It is not hard to identify the problems with existing environmental dispute resolution mechanisms. Litigation is time-consuming and expensive and quite often does not produce victory even for the successful litigant. Even when the parties to a dispute voluntarily try to work out their differences, stalemate is common. Lack of communication skills, early posturing and hardening of positions, inadequate information on technical matters, unreasonable expectations, and unwillingness to accept less than full victory sometimes prevent agreement.
Our firm has a stake in finding innovative ways for people to agree. We use litigation but also admit its limitations. We like using our communication skills and knowledge of technical matters to reduce polarization and foster settlement. We are successful in large part due to our willingness to sue, familiarity with litigation procedures, fluency with technical issues, and access to expert witnesses. We can paint a realistic picture for the parties.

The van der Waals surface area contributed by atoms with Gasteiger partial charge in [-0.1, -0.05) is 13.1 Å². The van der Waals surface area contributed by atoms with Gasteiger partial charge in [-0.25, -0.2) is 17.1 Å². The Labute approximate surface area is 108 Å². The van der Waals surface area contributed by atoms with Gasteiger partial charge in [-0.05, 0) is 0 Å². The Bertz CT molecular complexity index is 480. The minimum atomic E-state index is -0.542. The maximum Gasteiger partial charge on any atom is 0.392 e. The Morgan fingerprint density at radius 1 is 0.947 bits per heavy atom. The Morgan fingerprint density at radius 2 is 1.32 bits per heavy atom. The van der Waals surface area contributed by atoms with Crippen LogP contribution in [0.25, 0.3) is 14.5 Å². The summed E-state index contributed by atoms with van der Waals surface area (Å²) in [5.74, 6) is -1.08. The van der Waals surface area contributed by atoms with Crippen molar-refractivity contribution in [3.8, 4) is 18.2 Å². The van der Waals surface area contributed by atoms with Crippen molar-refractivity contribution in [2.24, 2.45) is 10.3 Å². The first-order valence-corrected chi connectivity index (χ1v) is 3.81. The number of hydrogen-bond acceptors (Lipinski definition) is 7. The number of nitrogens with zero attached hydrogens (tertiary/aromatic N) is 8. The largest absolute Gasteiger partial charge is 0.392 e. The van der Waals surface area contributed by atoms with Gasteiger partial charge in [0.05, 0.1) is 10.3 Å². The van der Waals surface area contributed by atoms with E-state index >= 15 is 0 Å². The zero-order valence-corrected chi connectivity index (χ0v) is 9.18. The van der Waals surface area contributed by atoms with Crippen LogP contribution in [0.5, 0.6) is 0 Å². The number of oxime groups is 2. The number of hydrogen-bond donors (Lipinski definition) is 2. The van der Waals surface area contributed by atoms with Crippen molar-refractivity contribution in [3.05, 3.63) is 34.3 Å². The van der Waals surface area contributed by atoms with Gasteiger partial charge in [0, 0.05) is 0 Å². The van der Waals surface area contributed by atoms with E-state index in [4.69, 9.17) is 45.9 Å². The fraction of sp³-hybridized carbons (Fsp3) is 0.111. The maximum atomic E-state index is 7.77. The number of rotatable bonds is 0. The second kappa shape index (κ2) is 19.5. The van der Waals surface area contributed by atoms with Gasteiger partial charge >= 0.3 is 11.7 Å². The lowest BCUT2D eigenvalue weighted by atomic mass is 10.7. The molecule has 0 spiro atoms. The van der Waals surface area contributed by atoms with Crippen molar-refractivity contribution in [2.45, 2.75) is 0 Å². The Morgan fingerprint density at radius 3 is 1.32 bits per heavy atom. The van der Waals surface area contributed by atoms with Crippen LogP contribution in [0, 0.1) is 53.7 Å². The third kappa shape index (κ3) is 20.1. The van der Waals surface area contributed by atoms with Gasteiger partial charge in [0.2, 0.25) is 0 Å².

Skilled negotiation and mediation requires building trust to be believable, presenting positions based on the facts, finding hard scientific data to supplement legal standards, being fluent in the range of alternatives open to the parties, appreciating the real interests of the parties, having realistic expectations about the success of negotiation, getting the key players to the table in multiparty disputes, finding the shared values on which to base solutions, and drafting agreements which are fair, clear, and enforceable.
We have experience in negotiation in traditional disputes, such as environmental permit conditions and money damage claims, and in nontraditional areas such as regulatory standard-setting, Superfund remedial actions, formation and funding of citizen advisory groups, the scopes of environmental impact fees and other contributions for new public projects or industrial plants.